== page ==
SSMU to contribute up to $10,000 towards court case

Table de concertation étudiante du Québec (TaCEQ, or the Quebec Student Roundtable)

TaCEQ Secretary-General Paul-Antoine Cardin spoke to Council about TaCEQ’s participation in an ongoing case in the Quebec Superior Court, as well as the delay of a congress intended to address TaCEQ reform. A student lobbying group, TaCEQ is composed of four student member associations, including the Students’ Society of McGill University (SSMU).

Two Quebec university students, Laurent Proulx and Miguel Bergeron, filed the case in an attempt to challenge the Quebec Act of Respecting the Accreditation and Financing of Students’ Associations, which states that every student in Quebec must be part of a student association. Proulx and Bergeron argue that the act infringes upon students’ right to free association.

TaCEQ will act as a third party in the case, and will present a counter-argument that supports the existing legislation. SSMU Vice-President Samuel Harris explained the reasoning behind SSMU’s support for this initiative.

“[The law] would, in effect, make SSMU and all student associations opt-outable,” he said. “It truly is an existential matter for us. SSMU is so strong and does so much for its members because we are 22,000 strong together.”

The Fédération étudiante universitaire du Québec (FEUQ), and Fédération des enseignantes et enseignants de CEGEP (FEC-CSQ), are also arguing against Proulx and Bergeron in the case, as well as the other three associations in TaCEQ—Université Laval’s undergraduate society, Laval’s graduate society, and Université de Sherbooke’s graduate society.

Harris said SSMU has agreed to contribute up to $10,000 to the case.

“SSMU has a legal professional fees line item on our budget, I believe it’s about $80,000,” Harris said. “TaCEQ as a whole has agreed to spend just under $30,000 together. This is something we all agree on, so […] we’d be spending less money on [it] than if [SSMU] wanted to be interveners ourselves [outside of TaCEQ].”

At Council, Cardin also announced changes concerning an upcoming congress on TaCEQ reform, which was original scheduled for October, but was cancelled because the Sherbroooke graduate student association felt that the original date did not give them enough preparation time. Cardin said that another congress will be planned in the near future.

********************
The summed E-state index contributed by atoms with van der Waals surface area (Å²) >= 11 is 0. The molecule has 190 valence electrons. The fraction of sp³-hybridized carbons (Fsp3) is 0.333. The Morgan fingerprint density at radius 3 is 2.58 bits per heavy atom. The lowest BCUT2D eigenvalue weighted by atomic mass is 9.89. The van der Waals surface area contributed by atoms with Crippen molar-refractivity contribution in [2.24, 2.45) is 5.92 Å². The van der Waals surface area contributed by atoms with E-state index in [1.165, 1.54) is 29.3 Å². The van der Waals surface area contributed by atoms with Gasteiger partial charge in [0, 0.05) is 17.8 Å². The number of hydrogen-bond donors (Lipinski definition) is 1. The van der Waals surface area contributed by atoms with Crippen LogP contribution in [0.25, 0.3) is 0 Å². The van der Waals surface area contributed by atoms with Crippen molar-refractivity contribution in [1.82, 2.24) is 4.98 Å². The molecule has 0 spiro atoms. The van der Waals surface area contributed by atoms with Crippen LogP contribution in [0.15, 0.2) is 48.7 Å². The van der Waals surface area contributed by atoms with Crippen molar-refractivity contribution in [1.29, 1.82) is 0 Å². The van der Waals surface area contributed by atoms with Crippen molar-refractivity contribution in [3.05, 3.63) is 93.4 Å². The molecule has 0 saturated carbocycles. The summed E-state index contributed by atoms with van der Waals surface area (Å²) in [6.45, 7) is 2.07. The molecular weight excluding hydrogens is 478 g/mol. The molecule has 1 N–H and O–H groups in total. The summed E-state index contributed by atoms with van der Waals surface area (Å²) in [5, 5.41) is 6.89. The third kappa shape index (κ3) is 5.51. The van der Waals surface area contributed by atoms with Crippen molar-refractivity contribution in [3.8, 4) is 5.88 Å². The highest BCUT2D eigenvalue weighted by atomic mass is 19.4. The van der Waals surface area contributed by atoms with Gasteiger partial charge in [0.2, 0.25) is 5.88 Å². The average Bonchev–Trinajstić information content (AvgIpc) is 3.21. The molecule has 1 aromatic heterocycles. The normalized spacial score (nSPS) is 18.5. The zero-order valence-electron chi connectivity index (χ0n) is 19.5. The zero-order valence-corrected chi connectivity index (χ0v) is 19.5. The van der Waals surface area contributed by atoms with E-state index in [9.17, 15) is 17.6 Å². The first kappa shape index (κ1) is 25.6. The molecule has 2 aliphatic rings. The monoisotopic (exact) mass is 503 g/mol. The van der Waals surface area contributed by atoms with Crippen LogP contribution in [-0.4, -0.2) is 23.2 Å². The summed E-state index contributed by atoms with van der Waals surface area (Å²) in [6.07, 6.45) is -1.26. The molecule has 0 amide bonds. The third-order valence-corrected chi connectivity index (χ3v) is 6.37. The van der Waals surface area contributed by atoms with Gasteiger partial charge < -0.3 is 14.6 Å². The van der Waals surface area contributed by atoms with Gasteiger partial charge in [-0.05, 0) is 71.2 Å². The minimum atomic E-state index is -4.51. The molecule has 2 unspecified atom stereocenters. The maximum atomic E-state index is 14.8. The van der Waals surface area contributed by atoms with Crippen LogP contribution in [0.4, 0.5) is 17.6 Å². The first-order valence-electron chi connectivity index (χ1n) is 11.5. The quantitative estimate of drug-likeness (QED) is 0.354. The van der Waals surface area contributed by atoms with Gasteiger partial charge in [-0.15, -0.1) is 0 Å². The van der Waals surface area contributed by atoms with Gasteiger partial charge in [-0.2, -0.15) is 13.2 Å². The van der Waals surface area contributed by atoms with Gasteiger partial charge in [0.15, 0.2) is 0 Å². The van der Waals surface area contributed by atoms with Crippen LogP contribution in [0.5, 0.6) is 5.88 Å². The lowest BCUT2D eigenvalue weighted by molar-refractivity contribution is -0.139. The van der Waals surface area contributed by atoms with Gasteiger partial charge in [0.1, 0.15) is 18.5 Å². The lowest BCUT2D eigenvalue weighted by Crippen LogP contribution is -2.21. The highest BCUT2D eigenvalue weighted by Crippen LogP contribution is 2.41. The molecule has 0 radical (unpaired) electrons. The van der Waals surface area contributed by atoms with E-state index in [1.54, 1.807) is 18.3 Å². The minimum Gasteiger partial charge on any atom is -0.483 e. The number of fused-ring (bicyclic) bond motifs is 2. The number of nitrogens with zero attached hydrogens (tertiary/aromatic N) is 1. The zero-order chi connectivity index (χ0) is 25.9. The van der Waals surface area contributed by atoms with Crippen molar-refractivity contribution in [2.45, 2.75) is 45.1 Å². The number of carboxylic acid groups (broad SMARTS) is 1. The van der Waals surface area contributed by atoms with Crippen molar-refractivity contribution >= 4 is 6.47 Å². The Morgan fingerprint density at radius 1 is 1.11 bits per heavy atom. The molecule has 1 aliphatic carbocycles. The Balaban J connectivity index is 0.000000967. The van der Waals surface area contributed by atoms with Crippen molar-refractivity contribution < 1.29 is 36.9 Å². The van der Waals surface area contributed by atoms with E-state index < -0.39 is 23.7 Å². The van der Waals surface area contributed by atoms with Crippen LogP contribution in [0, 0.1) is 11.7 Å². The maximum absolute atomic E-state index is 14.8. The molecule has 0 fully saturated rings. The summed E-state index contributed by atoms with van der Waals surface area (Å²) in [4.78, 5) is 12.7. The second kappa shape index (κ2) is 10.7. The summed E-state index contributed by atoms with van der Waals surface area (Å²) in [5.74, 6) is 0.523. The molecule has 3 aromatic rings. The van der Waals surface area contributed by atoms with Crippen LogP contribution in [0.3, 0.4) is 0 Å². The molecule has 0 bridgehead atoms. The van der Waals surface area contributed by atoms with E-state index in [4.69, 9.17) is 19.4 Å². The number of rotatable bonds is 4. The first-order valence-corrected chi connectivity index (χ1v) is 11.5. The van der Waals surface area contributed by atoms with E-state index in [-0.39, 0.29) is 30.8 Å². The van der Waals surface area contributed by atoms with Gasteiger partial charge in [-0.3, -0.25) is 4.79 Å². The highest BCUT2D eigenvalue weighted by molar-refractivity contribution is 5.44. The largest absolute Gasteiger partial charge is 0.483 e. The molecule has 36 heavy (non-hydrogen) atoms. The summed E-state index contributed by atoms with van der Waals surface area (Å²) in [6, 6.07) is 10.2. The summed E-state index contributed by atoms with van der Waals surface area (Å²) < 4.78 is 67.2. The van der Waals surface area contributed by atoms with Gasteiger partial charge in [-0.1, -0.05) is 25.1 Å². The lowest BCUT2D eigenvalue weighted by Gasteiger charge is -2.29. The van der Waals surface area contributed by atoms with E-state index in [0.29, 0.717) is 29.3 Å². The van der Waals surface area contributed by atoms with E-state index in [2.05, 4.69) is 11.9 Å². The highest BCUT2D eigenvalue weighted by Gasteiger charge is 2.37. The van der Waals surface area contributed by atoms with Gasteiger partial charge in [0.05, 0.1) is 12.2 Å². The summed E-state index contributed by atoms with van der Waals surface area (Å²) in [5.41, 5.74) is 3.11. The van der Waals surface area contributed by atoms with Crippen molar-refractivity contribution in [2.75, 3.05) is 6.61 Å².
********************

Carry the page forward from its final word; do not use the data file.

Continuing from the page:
“The associations will meet on Sept. 21 in Quebec City to decide on a time frame and an agenda to continue the discussions,” Cardin said. “For now, the discussions will be held by each association’s representatives around the table.”

Harris emphasized the need for TaCEQ to seek improved transparency and make an effort to increase bilingualism within the organization.

“[SSMU wants] the TaCEQ constitution and the TaCEQ website to have a translated version so that it’s accessible to SSMU members,” Harris said. “We’ve created a TaCEQ budget which will be going public soon, which outlines specifically where the money is going.”

 

General Assembly (GA)

To address challenges meeting quorum at previous SSMU GAs, SSMU President Katie Larson announced a new marketing program focused on advertising the event. According to Larson, a new secretarial position was created over the summer to lead the marketing program, although the position has not yet been filled. The Fall GA is set to take place on Oct. 15.

 

Motion regarding an ad-hoc Mental Health Committee

Council also passed a motion to create an ad-hoc Mental Health Committee. According to VP University Affairs Joey Shea, the goal of the committee is to draft a policy on mental health by the end of the 2013-2014 academic year. Shea stressed the importance of creating a university-wide policy as opposed to having individual faculty policies.

“One in five people will experience a mental illness over the course of their lifetime—mental illness is not a faculty-specific problem, it affects all students,”  Shea said. “We need an integrated policy to promote awareness about these issues, and to support all groups pursuing similar ends.”

Shea also stated that the members of the committee have not yet been chosen, but will include herself, SSMU councillors, and mental health advisory board representatives, among others.

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  1. Pingback: Stakes too high to legalize student association opt-outs | McGill Tribune

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